301.519.9237 exdirector@nesaus.org

6.29.20 – www.kansas.com 

Gov. Laura Kelly said Monday she is ordering Kansans to wear face masks in public spaces beginning July 3, as coronavirus cases surge upwards across the state and nation.

The order, effective Friday, is almost certain to spark a backlash in the conservative state. Local leaders will confront a tough choice over whether they will try to overturn the directive — an option counties appear to have under new state law that stripped the governor of some of her emergency authority during the pandemic.

“This doesn’t change where you can go or what you can do. It just means if you’re around other people, you must wear a mask,” Kelly said during a news conference.TOP ARTICLES  00:30 / 00:30As ticks come to Kansas, Kansans come with solutions

The Democratic governor acknowledged that she expects “some who will be outraged” by the mandate. But she said even Republican leaders elsewhere in the nation have spoken out about the value of masks.

As of Monday, 14,443 people have tested positive for the virus in Kansas. Kelly emphasized the massive influx of more than 900 new cases over the weekend along with six deaths, bringing the total to 270.

A text version of the order wasn’t immediately available, but Kelly said details would be released on Thursday, the day before the requirement goes into effect. She said making the announcement now would give Kansans time to acquire masks. The order will eventually be reviewed by the State Finance Council, a panel made up of top Republican and Democratic lawmakers and chaired by Kelly.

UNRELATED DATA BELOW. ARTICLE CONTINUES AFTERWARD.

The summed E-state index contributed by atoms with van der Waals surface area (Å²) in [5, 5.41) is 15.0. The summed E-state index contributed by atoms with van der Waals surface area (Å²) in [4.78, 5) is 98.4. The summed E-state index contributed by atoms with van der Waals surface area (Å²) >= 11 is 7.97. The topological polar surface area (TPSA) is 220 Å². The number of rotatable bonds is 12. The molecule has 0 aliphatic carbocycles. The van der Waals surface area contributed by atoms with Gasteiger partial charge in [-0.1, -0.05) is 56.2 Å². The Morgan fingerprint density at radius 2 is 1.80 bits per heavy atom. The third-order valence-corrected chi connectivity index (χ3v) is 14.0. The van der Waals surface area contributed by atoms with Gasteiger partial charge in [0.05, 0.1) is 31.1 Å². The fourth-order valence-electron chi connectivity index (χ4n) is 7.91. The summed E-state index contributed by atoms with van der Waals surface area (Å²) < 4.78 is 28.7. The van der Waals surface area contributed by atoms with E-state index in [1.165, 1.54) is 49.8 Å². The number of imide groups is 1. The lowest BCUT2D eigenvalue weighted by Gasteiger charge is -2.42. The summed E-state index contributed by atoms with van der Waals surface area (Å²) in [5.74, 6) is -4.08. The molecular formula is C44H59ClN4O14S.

Breaking news & more

Sign up for one of our many newsletters to be the first to know when big news breaksSIGN UP

The statewide mandate comes as counties have begun to wrestle with whether to impose their own local mask requirements. A mask order was already set to go into effect in Wyandotte County, and Douglas County announced one just hours before Kelly.

Before Kelly’s announcement, Johnson County said it will continue to strongly recommend — but not require — that residents wear masks.

“One of the key issues, in my judgment, is how you can effectively enforce a mandate. If you’re going to mandate something, then you need to be able to enforce that, and I’ve seen no effective way to do that,” Ed Eilert, county commissioner chairman, said Monday. “We continue to strongly encourage it. And I think we all need to understand that we have a responsibility to take action to mitigate the spread.”

Across the border, Kansas City and Jackson County are also adopting a mask requirement. Both Clay and Platte counties in Missouri say they are studying similar measures.